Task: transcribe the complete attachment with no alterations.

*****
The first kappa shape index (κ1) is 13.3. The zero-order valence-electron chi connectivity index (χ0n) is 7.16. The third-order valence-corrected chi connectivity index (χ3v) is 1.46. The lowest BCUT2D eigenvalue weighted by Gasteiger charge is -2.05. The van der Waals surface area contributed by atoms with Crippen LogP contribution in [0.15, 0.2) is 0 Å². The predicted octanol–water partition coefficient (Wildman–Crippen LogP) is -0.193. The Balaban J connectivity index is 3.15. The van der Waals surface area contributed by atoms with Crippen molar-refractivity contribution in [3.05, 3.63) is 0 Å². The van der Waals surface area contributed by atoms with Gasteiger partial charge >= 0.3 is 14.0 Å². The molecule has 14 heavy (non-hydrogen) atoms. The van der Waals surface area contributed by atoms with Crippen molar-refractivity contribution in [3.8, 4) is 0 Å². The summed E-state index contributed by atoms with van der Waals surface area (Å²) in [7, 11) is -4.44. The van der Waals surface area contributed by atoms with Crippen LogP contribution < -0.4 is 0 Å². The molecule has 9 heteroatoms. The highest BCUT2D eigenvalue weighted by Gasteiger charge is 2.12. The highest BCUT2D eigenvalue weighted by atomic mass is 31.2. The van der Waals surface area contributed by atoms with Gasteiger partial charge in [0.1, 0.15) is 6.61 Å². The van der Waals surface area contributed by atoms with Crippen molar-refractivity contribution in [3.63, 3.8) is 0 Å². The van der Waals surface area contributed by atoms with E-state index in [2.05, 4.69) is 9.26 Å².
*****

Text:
The first kappa shape index (κ1) is 13.3. The zero-order valence-electron chi connectivity index (χ0n) is 7.16. The third-order valence-corrected chi connectivity index (χ3v) is 1.46. The lowest BCUT2D eigenvalue weighted by Gasteiger charge is -2.05. The van der Waals surface area contributed by atoms with Crippen LogP contribution in [0.15, 0.2) is 0 Å². The predicted octanol–water partition coefficient (Wildman–Crippen LogP) is -0.193. The Balaban J connectivity index is 3.15. The van der Waals surface area contributed by atoms with Crippen molar-refractivity contribution in [3.05, 3.63) is 0 Å². The van der Waals surface area contributed by atoms with Gasteiger partial charge >= 0.3 is 14.0 Å². The molecule has 14 heavy (non-hydrogen) atoms. The van der Waals surface area contributed by atoms with Crippen molar-refractivity contribution in [3.8, 4) is 0 Å². The summed E-state index contributed by atoms with van der Waals surface area (Å²) in [7, 11) is -4.44. The van der Waals surface area contributed by atoms with Crippen LogP contribution < -0.4 is 0 Å². The molecule has 9 heteroatoms. The highest BCUT2D eigenvalue weighted by Gasteiger charge is 2.12. The highest BCUT2D eigenvalue weighted by atomic mass is 31.2. The van der Waals surface area contributed by atoms with Gasteiger partial charge in [0.1, 0.15) is 6.61 Å². The van der Waals surface area contributed by atoms with Crippen molar-refractivity contribution in [3.63, 3.8) is 0 Å². The van der Waals surface area contributed by atoms with E-state index in [2.05, 4.69) is 9.26 Å².